CHAPTER 78 Esophageal Obstruction
Esophageal obstruction, or “choke,” is not an uncommon emergency condition of the horse and is the most common disorder of the esophagus. It is treated as an emergency condition because the horse is unable to eat or drink, can become dehydrated and metabolically acidotic, and can develop aspiration pneumonia if the condition is left untreated. It can occur in horses of any age, breed, or sex, although some predispositions exist. The esophageal obstruction is usually caused by typical feeds such as hay or grain, but it can be caused by ingestion of carrots, apples, corncobs, shavings, hair, or other foreign materials. Clinical signs are diagnostic but should be differentiated from other potential causes; horses with recurrent choke and other systemic signs of illness should be carefully examined for predisposing causes.
In the horse, the esophagus courses from the pharynx down the left side of the neck (cervical portion), into the mediastinum (the thoracic portion), and eventually through the diaphragm (abdominal portion) and into the stomach. The esophagus transports food, water, and saliva from the pharynx into the stomach. The cardiac sphincter lies at the entry to the stomach to prevent gastroesophageal reflux. The esophagus has several layers. The inner layer is epithelium, followed by submucosa, muscle, and then adventitial tissue. The abdominal portion has a serosal outer layer. The muscle layer is composed of both striated and smooth muscles in the proximal two thirds and primarily smooth muscle in the distal portion of the esophagus. This difference in muscle composition in different parts of the esophagus is important in the function of the esophagus and in drug selection for the treatment of choke. The nerve supply to the esophagus is provided by the vagus nerve. The esophageal and pharyngeal branches of this nerve supply the striated muscle and parasympathetic nerves supply the smooth muscle. Throughout the length of the esophagus, the blood supply comes from multiple small arteries of various origins.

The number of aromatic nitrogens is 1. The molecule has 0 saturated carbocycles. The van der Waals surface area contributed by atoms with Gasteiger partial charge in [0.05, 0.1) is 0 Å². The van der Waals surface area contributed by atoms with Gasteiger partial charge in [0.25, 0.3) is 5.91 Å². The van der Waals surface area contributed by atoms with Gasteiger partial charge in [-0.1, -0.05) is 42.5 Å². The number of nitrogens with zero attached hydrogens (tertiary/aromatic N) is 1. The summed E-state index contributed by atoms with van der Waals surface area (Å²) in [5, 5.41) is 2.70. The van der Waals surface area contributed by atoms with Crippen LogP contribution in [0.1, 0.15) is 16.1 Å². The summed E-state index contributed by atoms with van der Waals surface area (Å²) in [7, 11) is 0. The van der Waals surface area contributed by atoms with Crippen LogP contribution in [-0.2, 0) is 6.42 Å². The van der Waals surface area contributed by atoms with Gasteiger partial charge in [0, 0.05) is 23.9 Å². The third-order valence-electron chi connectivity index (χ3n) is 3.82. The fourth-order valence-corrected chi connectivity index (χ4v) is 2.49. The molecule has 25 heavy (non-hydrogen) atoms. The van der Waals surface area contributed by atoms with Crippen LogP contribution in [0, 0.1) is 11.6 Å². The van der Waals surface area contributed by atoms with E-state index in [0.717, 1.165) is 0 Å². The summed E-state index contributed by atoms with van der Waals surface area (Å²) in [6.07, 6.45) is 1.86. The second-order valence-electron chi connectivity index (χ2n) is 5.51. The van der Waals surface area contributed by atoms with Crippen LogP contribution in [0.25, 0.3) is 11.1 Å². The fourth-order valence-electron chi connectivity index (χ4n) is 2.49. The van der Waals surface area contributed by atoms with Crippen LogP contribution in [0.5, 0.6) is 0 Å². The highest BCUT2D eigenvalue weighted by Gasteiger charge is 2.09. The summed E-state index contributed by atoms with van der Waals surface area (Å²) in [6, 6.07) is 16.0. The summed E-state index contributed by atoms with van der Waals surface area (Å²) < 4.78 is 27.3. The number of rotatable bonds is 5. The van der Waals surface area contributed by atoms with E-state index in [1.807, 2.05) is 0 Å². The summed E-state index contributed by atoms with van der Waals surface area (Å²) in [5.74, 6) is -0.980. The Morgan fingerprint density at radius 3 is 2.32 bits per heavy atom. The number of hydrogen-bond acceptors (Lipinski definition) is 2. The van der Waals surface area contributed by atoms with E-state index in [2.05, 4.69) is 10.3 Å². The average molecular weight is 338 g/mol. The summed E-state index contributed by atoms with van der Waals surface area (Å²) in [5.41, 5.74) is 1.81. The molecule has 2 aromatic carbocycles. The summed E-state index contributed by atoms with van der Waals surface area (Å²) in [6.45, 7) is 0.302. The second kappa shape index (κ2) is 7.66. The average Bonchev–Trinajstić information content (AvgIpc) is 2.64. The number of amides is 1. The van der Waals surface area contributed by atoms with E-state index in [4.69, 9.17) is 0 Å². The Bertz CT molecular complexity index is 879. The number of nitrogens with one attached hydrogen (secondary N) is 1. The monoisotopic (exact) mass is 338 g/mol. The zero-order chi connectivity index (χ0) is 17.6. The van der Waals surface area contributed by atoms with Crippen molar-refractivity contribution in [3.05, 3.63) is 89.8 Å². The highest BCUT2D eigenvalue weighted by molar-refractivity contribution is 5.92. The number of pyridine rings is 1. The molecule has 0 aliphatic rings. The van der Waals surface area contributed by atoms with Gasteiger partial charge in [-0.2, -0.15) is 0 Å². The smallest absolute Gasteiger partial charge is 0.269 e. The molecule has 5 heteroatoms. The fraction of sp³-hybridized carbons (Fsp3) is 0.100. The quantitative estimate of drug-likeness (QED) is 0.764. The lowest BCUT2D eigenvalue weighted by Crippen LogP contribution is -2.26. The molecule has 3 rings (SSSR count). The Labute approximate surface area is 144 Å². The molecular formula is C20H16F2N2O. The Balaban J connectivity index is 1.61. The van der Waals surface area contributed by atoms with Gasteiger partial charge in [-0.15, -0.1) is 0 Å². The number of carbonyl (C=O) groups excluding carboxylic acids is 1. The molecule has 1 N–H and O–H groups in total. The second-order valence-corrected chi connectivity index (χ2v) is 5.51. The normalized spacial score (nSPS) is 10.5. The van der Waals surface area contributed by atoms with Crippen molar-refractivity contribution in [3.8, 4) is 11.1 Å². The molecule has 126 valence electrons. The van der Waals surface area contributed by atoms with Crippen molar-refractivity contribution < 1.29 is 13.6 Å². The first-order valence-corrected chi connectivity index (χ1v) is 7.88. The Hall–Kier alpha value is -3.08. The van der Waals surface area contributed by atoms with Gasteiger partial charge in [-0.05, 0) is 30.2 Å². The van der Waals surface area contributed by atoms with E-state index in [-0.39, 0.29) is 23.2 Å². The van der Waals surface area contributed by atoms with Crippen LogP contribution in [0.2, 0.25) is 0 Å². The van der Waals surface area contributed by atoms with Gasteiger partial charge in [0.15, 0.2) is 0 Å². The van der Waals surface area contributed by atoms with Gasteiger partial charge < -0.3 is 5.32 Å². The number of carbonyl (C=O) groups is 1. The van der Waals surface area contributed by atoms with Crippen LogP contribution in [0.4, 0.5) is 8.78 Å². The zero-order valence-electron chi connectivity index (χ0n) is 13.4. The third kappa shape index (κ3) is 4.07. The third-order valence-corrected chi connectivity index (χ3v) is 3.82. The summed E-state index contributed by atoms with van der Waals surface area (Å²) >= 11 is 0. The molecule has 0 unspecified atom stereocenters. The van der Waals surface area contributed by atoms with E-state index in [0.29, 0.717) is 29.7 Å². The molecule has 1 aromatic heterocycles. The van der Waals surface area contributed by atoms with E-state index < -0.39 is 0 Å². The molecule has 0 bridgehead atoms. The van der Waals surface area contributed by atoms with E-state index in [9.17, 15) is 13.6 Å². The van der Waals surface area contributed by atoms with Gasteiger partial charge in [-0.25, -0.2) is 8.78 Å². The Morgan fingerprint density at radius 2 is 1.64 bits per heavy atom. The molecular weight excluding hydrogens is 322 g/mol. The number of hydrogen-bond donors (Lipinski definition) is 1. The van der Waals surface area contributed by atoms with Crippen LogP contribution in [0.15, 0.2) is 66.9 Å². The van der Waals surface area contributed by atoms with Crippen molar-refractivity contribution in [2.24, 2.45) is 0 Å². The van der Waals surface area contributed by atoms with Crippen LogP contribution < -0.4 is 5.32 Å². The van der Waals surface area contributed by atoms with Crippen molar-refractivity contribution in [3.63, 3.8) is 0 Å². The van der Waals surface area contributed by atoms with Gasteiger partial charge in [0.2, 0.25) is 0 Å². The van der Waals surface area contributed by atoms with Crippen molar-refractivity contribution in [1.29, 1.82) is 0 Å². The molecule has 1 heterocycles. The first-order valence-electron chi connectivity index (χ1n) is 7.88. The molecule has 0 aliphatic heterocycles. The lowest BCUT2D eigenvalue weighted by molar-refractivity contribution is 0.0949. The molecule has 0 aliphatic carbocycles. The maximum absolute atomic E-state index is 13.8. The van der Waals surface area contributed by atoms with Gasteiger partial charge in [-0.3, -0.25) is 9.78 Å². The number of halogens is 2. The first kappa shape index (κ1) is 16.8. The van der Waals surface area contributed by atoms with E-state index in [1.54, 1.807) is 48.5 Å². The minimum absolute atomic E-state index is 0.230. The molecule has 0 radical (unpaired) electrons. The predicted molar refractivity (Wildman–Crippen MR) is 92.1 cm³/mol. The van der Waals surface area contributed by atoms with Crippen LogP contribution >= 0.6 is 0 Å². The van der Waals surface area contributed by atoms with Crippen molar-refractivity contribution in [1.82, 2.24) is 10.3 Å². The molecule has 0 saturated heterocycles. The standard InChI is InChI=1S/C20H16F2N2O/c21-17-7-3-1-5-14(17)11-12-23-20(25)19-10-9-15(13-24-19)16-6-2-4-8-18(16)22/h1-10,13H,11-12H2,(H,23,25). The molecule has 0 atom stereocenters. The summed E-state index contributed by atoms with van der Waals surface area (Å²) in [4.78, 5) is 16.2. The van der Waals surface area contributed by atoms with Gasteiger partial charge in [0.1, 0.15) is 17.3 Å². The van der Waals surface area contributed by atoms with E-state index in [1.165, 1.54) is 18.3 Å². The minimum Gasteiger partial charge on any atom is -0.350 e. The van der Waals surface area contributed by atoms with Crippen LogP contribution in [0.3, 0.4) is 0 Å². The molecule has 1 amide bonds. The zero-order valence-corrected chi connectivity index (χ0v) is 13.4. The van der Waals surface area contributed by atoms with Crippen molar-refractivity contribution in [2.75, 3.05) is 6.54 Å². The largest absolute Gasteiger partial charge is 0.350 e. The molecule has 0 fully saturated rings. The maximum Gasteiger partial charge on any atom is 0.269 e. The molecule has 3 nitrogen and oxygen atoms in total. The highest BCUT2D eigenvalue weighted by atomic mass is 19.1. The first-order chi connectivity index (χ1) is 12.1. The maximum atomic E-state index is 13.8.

Choke can be caused by a primary intraluminal obstruction such as feed, or it can arise secondary to an extraluminal compressive mass or functional problem. Older ponies or horses with poor dentition, young horses with erupting teeth, or horses that eat quickly are thought to be prone to choking because they masticate feed poorly. Among neoplastic conditions, squamous cell carcinoma is the most common esophageal neoplasm, but large thyroid tumors, parotid gland melanoma, and other external swelling or trauma will predispose to choking because they cause extraluminal obstruction. Congenital abnormalities such as duplication cysts, megaesophagus, and neuromuscular disorders also predispose horses to choke. Prior episodes of choke or trauma may cause formation of a diverticulum or strictures of the esophagus, which would lead to a predilection for repeat obstructions. Iatrogenic causes of choke also exist, especially eating too soon after sedation or general anesthesia when coordinated neuromuscular swallowing has not yet returned. In one study of 61 cases of esophageal obstruction, feed was the culprit in 27, strictures in 18, diverticula in 5, and perforation in 11. In another study of 34 cases of choke, 28 cases were secondary to feed impactions.
In general, the clinical signs of esophageal obstruction are indicative of the condition and include dysphagia, ptyalism, coughing, flexion and extension of the neck, and feed and saliva in the nostrils. Horses are often sweating and appear to be distressed by the obstruction and can become dehydrated quickly because of loss of fluids through saliva and sweat. There may be a palpable swelling in the cervical area of the neck. signs of emphysema, heat, or cellulitis should lead to a suspicion of esophageal perforation. Differential diagnoses include an oral obstruction such as a lingual abscess, pharyngeal trauma, botulism and other neuromuscular diseases, grass sickness, rabies, or spontaneous reflux concomitant with severe colic. A horse with recurrent episodes of choke should prompt careful observation of body condition and examination for dental abnormalities or other underlying issues.
Diagnosis of esophageal obstruction in horses is most commonly based on a combination of the clinical signs and the inability to easily pass a nasogastric tube. Other diagnostic modalities can be used, particularly in cases of recurrent obstruction or ones that fail to resolve readily with treatment.